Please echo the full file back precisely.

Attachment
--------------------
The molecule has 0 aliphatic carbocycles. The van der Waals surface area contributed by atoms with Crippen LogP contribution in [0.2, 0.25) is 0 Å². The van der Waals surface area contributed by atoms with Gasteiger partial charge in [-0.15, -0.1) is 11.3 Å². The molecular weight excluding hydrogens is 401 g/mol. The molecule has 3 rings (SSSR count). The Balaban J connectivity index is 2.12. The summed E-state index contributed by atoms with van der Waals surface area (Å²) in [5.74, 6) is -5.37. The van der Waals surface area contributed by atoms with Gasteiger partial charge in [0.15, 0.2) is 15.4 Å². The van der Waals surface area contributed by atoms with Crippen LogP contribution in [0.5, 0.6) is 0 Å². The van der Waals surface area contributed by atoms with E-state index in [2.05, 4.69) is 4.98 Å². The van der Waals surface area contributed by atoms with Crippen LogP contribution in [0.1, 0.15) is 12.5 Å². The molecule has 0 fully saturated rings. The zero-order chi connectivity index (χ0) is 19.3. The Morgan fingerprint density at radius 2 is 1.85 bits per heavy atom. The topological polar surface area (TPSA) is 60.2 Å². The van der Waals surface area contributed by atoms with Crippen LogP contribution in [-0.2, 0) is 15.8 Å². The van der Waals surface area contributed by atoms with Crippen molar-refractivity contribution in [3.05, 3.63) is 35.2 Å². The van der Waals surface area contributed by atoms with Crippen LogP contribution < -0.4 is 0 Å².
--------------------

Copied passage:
The molecule has 0 aliphatic carbocycles. The van der Waals surface area contributed by atoms with Crippen LogP contribution in [0.2, 0.25) is 0 Å². The van der Waals surface area contributed by atoms with Gasteiger partial charge in [-0.15, -0.1) is 11.3 Å². The molecular weight excluding hydrogens is 401 g/mol. The molecule has 3 rings (SSSR count). The Balaban J connectivity index is 2.12. The summed E-state index contributed by atoms with van der Waals surface area (Å²) in [5.74, 6) is -5.37. The van der Waals surface area contributed by atoms with Gasteiger partial charge in [0.15, 0.2) is 15.4 Å². The van der Waals surface area contributed by atoms with Crippen LogP contribution in [0.5, 0.6) is 0 Å². The van der Waals surface area contributed by atoms with E-state index in [2.05, 4.69) is 4.98 Å². The van der Waals surface area contributed by atoms with Crippen LogP contribution in [0.1, 0.15) is 12.5 Å². The molecule has 0 fully saturated rings. The zero-order chi connectivity index (χ0) is 19.3. The Morgan fingerprint density at radius 2 is 1.85 bits per heavy atom. The topological polar surface area (TPSA) is 60.2 Å². The van der Waals surface area contributed by atoms with Crippen LogP contribution in [-0.2, 0) is 15.8 Å². The van der Waals surface area contributed by atoms with Crippen molar-refractivity contribution in [3.05, 3.63) is 35.2 Å². The van der Waals surface area contributed by atoms with Crippen LogP contribution < -0.4 is 0 Å².